State of suspense Wait and watch

SUDIPTA BHATTACHARJEE   |     |   Published 27.10.04, 12:00 AM

?It?s hard work, you know.? That is not George Bush referring to his role in the Iraq war, although he used the phrase, ad infinitum, during his pre-poll debates. Today, the phrase aptly describes the plight of us on university campuses in the United States of America (not to mention the 62 million television viewers), exposed to the screening of the ?events?, in an effort to help undecided voters make up their minds on whom to back. From an almost non-existent campaign and total voter apathy a month ago, the Bush-Kerry face-offs and the Cheney-Edwards encounters have finally got the electorate animated. Live screenings of the four debates in colleges across the country registered healthy turnouts, while professors happily moderated the impromptu discussions that followed.

But whether it is intellectual dissection over cold gazpacho at Mory?s in Yale or over steaming decaf at the Memorial Union ballroom in Rhode Island, first-time voters claim that the debates (the lack of substance and hackneyed posturing notwithstanding) have managed to induce ?newly-developed political opinions? in them. But the erstwhile ?swing voters? like sophomore Josh Sisson are unimpressed: ?It?s like a puppet on the left and a puppet on the right. It doesn?t matter who gets elected; it?s going to be another four years of the same...?

State of suspense

It is true that the voters are hardly spoilt for choice. Countless Americans want a new president. They are sporting lapel pins that read ?George Bush: You?re fired? or have placards on their driveway which read ?Vote John Kerry and John Edwards for a stronger America?. But they are far from ecstatic with the Democratic candidates. The student community on the whole say they prefer George W. since he came across as ?a better human being? and was easier to connect with. So where does the anti-incumbency factor come into play? It is not a term one hears of, at all.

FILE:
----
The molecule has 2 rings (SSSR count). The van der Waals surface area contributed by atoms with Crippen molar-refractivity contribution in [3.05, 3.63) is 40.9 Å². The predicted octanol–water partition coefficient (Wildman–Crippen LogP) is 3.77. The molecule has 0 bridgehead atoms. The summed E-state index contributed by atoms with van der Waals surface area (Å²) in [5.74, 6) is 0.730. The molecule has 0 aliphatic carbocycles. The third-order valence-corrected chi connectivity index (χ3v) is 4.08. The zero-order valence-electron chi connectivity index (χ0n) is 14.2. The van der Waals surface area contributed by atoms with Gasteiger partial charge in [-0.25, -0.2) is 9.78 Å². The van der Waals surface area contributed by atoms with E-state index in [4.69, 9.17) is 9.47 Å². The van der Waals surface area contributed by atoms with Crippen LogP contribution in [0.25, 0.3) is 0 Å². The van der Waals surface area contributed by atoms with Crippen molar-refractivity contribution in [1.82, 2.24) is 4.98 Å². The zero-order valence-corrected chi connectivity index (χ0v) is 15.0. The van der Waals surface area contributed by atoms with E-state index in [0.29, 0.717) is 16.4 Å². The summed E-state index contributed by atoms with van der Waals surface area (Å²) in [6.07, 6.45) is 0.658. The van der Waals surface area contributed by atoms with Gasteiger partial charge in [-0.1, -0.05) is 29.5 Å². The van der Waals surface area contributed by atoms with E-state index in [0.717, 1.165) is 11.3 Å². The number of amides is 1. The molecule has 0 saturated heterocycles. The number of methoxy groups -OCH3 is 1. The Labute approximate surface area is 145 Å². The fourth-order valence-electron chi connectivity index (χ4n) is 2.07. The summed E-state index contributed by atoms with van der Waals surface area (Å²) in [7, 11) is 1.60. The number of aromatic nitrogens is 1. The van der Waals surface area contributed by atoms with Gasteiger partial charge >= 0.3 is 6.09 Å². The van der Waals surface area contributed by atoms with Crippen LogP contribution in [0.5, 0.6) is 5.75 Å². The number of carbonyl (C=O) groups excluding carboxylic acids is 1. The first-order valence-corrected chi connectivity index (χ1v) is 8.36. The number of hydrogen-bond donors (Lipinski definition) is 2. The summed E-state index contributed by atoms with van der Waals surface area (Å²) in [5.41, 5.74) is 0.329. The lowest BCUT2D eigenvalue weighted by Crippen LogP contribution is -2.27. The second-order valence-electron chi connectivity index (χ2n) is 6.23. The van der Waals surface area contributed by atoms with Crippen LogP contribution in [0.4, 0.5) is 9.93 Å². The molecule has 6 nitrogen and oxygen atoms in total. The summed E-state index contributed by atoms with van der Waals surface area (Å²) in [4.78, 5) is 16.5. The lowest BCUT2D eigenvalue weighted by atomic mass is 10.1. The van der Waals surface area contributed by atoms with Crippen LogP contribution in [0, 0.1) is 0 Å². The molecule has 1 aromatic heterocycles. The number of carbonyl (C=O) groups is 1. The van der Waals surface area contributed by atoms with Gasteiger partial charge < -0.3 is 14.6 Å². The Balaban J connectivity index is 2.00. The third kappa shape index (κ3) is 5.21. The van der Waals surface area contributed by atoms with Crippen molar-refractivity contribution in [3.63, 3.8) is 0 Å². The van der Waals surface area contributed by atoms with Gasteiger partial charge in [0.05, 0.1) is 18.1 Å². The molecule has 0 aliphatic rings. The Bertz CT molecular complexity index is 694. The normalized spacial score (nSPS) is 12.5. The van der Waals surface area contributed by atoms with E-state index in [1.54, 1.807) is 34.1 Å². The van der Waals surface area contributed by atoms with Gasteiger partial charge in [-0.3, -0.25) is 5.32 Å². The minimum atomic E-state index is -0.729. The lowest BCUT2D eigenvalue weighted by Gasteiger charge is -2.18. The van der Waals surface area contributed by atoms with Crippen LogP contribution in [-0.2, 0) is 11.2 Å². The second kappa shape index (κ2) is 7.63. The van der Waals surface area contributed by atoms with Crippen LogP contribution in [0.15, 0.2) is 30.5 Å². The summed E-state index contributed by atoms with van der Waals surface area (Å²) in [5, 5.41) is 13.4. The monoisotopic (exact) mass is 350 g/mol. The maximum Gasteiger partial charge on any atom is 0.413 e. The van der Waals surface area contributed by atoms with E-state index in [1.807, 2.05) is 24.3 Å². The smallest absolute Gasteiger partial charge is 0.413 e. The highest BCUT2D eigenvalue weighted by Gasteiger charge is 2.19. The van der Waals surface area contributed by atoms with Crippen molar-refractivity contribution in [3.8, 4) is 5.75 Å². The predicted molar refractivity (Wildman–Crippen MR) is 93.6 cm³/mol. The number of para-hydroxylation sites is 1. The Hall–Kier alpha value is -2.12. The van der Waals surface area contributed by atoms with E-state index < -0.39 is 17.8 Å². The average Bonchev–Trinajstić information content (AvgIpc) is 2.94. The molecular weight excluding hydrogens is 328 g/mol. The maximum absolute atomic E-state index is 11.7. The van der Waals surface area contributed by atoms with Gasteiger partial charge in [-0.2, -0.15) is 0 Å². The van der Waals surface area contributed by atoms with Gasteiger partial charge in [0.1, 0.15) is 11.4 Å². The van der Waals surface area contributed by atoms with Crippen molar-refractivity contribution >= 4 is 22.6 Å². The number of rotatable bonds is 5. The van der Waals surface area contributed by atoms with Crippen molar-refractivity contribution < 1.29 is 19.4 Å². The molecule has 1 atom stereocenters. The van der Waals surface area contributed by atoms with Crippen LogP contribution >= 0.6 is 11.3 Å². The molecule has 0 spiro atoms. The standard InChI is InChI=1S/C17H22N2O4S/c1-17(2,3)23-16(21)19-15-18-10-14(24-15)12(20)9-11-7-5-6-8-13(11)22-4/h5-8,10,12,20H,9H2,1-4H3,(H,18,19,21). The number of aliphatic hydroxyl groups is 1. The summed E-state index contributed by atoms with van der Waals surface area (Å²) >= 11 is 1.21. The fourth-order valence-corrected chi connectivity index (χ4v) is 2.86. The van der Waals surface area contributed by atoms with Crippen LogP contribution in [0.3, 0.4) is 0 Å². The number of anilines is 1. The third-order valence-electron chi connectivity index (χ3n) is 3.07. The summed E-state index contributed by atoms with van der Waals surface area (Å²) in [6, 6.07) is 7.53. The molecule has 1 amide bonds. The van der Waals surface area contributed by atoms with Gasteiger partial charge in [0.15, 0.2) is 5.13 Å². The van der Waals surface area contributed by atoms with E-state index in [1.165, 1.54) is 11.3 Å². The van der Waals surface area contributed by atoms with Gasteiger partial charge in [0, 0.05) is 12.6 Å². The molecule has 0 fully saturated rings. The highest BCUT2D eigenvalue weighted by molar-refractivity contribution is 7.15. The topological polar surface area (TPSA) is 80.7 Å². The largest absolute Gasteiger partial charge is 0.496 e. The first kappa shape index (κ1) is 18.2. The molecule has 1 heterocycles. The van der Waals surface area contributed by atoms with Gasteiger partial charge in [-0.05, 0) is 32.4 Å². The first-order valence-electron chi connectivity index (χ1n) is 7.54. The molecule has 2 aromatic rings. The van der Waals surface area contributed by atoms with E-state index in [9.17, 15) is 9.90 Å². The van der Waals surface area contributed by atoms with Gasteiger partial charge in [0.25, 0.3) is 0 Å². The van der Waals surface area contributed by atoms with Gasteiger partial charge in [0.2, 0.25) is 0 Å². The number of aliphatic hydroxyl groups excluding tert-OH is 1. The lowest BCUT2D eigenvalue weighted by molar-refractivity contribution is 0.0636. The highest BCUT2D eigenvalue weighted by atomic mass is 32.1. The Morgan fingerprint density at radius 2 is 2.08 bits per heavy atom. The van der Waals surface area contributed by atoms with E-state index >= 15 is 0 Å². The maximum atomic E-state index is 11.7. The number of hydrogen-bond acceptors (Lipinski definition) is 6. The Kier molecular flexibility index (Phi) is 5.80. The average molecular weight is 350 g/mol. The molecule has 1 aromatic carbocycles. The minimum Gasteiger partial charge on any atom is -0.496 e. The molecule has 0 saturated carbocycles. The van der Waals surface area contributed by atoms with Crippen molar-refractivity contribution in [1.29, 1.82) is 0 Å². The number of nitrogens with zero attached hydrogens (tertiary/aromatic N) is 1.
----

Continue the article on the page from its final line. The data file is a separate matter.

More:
With just about a week left, the battleground has begun to narrow down to about 10 states. The University of Wisconsin has a project monitoring these swing states and says that the Kerry camp seems to have given up on Arkansas, Arizona and Missouri, while Oregon and Washington will be likely to stay with the Democrats.

Wait and watch

The states which are likely to prove the deciding factor in this ?dead tied? race are Colorado, Florida, Iowa, Michigan, Minnesota, Nevada, New Mexico, Ohio, Pennsylvania and Wisconsin. It is to these that ?foreign observers? like us are being deputed from the day before polling to ?monitor? the great democratic theatre. Pax Christi USA and the National Association for the Advancement of Colored People, the nation?s oldest and largest civil rights organization, are partners in this monitoring effort.

According to the executive director of Pax Christi USA, Dave Robinson, ?After 2000, when so many were denied participation..., when their basic rights were denied and they were treated without respect, we are obligated to assure that such a situation does not repeat itself.? Charges of voter intimidation by the Florida department of law enforcement and the Florida division of elections arose in June as armed officers interrogated elderly black voters in their homes, claiming to be investigating charges of voter fraud.

It remains to be seen whether the presence of international observers can have any impact. But it is possibly the best entertainment that could come our way before the Thanksgiving and Christmas festivities get into full swing next month. By then, the die will be cast, and it will be time, surely, for recriminations on what could have been.


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